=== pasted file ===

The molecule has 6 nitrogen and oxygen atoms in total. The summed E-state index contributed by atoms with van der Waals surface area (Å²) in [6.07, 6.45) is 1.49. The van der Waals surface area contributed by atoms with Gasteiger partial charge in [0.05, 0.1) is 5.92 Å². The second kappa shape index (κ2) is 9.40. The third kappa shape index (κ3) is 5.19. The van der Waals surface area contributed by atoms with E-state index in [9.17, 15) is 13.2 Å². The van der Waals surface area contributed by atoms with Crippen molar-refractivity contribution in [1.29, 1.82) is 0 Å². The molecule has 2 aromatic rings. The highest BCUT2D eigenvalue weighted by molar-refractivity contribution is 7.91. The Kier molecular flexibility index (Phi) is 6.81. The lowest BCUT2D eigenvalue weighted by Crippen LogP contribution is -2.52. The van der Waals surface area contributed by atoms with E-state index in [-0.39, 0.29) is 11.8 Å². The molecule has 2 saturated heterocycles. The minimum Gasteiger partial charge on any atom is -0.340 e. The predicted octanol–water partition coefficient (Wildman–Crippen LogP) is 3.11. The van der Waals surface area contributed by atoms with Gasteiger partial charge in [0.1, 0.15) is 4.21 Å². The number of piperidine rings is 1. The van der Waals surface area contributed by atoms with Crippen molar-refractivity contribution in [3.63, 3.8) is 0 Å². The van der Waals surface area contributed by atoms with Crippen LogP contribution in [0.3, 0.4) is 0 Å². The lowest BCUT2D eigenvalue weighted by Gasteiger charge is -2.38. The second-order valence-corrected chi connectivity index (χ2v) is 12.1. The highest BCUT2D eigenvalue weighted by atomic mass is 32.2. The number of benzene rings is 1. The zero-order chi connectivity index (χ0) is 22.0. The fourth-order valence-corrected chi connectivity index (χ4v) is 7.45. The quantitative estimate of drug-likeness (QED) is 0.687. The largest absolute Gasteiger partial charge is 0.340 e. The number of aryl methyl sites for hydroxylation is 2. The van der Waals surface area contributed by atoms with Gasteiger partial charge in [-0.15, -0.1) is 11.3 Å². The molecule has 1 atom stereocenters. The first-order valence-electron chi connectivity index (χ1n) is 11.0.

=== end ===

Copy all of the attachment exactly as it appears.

The molecule has 6 nitrogen and oxygen atoms in total. The summed E-state index contributed by atoms with van der Waals surface area (Å²) in [6.07, 6.45) is 1.49. The van der Waals surface area contributed by atoms with Gasteiger partial charge in [0.05, 0.1) is 5.92 Å². The second kappa shape index (κ2) is 9.40. The third kappa shape index (κ3) is 5.19. The van der Waals surface area contributed by atoms with E-state index in [9.17, 15) is 13.2 Å². The van der Waals surface area contributed by atoms with Crippen molar-refractivity contribution in [1.29, 1.82) is 0 Å². The molecule has 2 aromatic rings. The highest BCUT2D eigenvalue weighted by molar-refractivity contribution is 7.91. The Kier molecular flexibility index (Phi) is 6.81. The lowest BCUT2D eigenvalue weighted by Crippen LogP contribution is -2.52. The van der Waals surface area contributed by atoms with E-state index in [-0.39, 0.29) is 11.8 Å². The molecule has 2 saturated heterocycles. The minimum Gasteiger partial charge on any atom is -0.340 e. The predicted octanol–water partition coefficient (Wildman–Crippen LogP) is 3.11. The van der Waals surface area contributed by atoms with Gasteiger partial charge in [0.1, 0.15) is 4.21 Å². The number of piperidine rings is 1. The van der Waals surface area contributed by atoms with Crippen molar-refractivity contribution in [3.63, 3.8) is 0 Å². The van der Waals surface area contributed by atoms with Crippen LogP contribution in [0.3, 0.4) is 0 Å². The lowest BCUT2D eigenvalue weighted by Gasteiger charge is -2.38. The second-order valence-corrected chi connectivity index (χ2v) is 12.1. The highest BCUT2D eigenvalue weighted by atomic mass is 32.2. The number of benzene rings is 1. The zero-order chi connectivity index (χ0) is 22.0. The fourth-order valence-corrected chi connectivity index (χ4v) is 7.45. The quantitative estimate of drug-likeness (QED) is 0.687. The largest absolute Gasteiger partial charge is 0.340 e. The number of aryl methyl sites for hydroxylation is 2. The van der Waals surface area contributed by atoms with Gasteiger partial charge in [-0.15, -0.1) is 11.3 Å². The molecule has 1 atom stereocenters. The first-order valence-electron chi connectivity index (χ1n) is 11.0.